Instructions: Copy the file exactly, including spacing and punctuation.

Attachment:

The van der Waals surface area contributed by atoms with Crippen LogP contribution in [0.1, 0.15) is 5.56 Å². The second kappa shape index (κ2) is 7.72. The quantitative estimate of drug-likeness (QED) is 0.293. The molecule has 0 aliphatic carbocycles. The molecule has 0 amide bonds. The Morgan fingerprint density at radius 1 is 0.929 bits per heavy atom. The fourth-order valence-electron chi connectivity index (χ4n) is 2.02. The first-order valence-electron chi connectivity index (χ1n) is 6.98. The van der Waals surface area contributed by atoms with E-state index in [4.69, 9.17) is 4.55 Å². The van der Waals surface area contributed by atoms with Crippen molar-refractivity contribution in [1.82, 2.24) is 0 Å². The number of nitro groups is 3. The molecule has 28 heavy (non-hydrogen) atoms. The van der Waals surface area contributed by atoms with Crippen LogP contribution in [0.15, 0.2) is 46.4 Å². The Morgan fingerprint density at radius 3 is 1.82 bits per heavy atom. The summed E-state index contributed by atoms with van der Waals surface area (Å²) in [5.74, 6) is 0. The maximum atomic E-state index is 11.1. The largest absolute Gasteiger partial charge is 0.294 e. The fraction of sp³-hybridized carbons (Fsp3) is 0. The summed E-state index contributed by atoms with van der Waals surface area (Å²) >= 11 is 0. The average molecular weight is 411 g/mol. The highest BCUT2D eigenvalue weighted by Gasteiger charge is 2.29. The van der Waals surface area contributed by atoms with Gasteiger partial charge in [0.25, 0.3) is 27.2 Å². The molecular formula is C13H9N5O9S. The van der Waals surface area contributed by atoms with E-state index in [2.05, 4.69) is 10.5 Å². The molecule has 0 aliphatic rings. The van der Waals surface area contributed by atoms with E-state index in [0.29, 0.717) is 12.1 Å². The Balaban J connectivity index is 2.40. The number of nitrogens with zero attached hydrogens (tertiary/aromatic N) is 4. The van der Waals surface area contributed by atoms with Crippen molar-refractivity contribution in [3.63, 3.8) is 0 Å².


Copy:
The van der Waals surface area contributed by atoms with Crippen LogP contribution in [0.1, 0.15) is 5.56 Å². The second kappa shape index (κ2) is 7.72. The quantitative estimate of drug-likeness (QED) is 0.293. The molecule has 0 aliphatic carbocycles. The molecule has 0 amide bonds. The Morgan fingerprint density at radius 1 is 0.929 bits per heavy atom. The fourth-order valence-electron chi connectivity index (χ4n) is 2.02. The first-order valence-electron chi connectivity index (χ1n) is 6.98. The van der Waals surface area contributed by atoms with E-state index in [4.69, 9.17) is 4.55 Å². The van der Waals surface area contributed by atoms with Crippen molar-refractivity contribution in [1.82, 2.24) is 0 Å². The number of nitro groups is 3. The molecule has 28 heavy (non-hydrogen) atoms. The van der Waals surface area contributed by atoms with Crippen LogP contribution in [0.15, 0.2) is 46.4 Å². The Morgan fingerprint density at radius 3 is 1.82 bits per heavy atom. The summed E-state index contributed by atoms with van der Waals surface area (Å²) in [5.74, 6) is 0. The maximum atomic E-state index is 11.1. The largest absolute Gasteiger partial charge is 0.294 e. The fraction of sp³-hybridized carbons (Fsp3) is 0. The summed E-state index contributed by atoms with van der Waals surface area (Å²) >= 11 is 0. The average molecular weight is 411 g/mol. The highest BCUT2D eigenvalue weighted by Gasteiger charge is 2.29. The van der Waals surface area contributed by atoms with Gasteiger partial charge in [0.25, 0.3) is 27.2 Å². The molecular formula is C13H9N5O9S. The van der Waals surface area contributed by atoms with E-state index in [2.05, 4.69) is 10.5 Å². The molecule has 0 aliphatic rings. The van der Waals surface area contributed by atoms with E-state index in [0.29, 0.717) is 12.1 Å². The Balaban J connectivity index is 2.40. The number of nitrogens with zero attached hydrogens (tertiary/aromatic N) is 4. The van der Waals surface area contributed by atoms with Crippen molar-refractivity contribution in [3.63, 3.8) is 0 Å².